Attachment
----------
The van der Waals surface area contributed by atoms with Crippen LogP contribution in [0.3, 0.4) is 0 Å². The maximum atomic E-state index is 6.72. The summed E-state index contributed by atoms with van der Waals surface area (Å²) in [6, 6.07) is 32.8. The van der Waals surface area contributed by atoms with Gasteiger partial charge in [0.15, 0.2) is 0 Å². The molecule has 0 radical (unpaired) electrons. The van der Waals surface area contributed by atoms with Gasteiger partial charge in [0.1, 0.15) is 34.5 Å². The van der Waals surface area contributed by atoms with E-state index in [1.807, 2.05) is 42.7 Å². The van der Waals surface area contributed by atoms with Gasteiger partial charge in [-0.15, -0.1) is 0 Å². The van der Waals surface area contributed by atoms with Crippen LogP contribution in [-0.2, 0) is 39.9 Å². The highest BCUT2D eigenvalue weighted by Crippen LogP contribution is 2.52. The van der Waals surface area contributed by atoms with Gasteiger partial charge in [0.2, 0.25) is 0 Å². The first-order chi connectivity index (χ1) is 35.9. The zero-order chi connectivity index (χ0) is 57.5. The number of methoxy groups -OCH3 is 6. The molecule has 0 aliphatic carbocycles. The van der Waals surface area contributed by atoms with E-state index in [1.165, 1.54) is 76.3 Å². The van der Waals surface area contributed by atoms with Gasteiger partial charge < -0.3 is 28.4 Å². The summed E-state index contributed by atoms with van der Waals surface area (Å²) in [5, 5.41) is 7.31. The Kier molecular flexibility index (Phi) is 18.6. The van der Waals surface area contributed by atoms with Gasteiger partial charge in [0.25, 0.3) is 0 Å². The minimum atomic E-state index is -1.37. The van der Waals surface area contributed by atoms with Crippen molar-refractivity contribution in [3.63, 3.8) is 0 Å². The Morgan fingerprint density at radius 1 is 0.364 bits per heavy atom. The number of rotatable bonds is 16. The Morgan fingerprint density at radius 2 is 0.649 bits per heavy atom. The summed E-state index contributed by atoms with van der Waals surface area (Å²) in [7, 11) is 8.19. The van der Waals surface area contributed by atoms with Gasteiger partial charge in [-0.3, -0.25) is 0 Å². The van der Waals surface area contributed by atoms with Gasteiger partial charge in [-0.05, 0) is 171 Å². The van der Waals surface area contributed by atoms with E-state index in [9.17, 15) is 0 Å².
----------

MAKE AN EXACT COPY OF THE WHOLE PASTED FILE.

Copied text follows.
The van der Waals surface area contributed by atoms with Crippen LogP contribution in [0.3, 0.4) is 0 Å². The maximum atomic E-state index is 6.72. The summed E-state index contributed by atoms with van der Waals surface area (Å²) in [6, 6.07) is 32.8. The van der Waals surface area contributed by atoms with Gasteiger partial charge in [0.15, 0.2) is 0 Å². The molecule has 0 radical (unpaired) electrons. The van der Waals surface area contributed by atoms with Gasteiger partial charge in [0.1, 0.15) is 34.5 Å². The van der Waals surface area contributed by atoms with E-state index in [1.807, 2.05) is 42.7 Å². The van der Waals surface area contributed by atoms with Gasteiger partial charge in [-0.15, -0.1) is 0 Å². The van der Waals surface area contributed by atoms with Crippen LogP contribution in [-0.2, 0) is 39.9 Å². The highest BCUT2D eigenvalue weighted by Crippen LogP contribution is 2.52. The van der Waals surface area contributed by atoms with Gasteiger partial charge in [0.2, 0.25) is 0 Å². The first-order chi connectivity index (χ1) is 35.9. The zero-order chi connectivity index (χ0) is 57.5. The number of methoxy groups -OCH3 is 6. The molecule has 0 aliphatic carbocycles. The van der Waals surface area contributed by atoms with E-state index in [1.165, 1.54) is 76.3 Å². The van der Waals surface area contributed by atoms with Gasteiger partial charge < -0.3 is 28.4 Å². The summed E-state index contributed by atoms with van der Waals surface area (Å²) in [5, 5.41) is 7.31. The Kier molecular flexibility index (Phi) is 18.6. The van der Waals surface area contributed by atoms with Gasteiger partial charge in [0.25, 0.3) is 0 Å². The minimum atomic E-state index is -1.37. The van der Waals surface area contributed by atoms with Crippen molar-refractivity contribution in [3.63, 3.8) is 0 Å². The Morgan fingerprint density at radius 1 is 0.364 bits per heavy atom. The number of rotatable bonds is 16. The Morgan fingerprint density at radius 2 is 0.649 bits per heavy atom. The summed E-state index contributed by atoms with van der Waals surface area (Å²) in [7, 11) is 8.19. The van der Waals surface area contributed by atoms with Gasteiger partial charge in [-0.3, -0.25) is 0 Å². The van der Waals surface area contributed by atoms with Gasteiger partial charge in [-0.05, 0) is 171 Å². The van der Waals surface area contributed by atoms with E-state index in [9.17, 15) is 0 Å².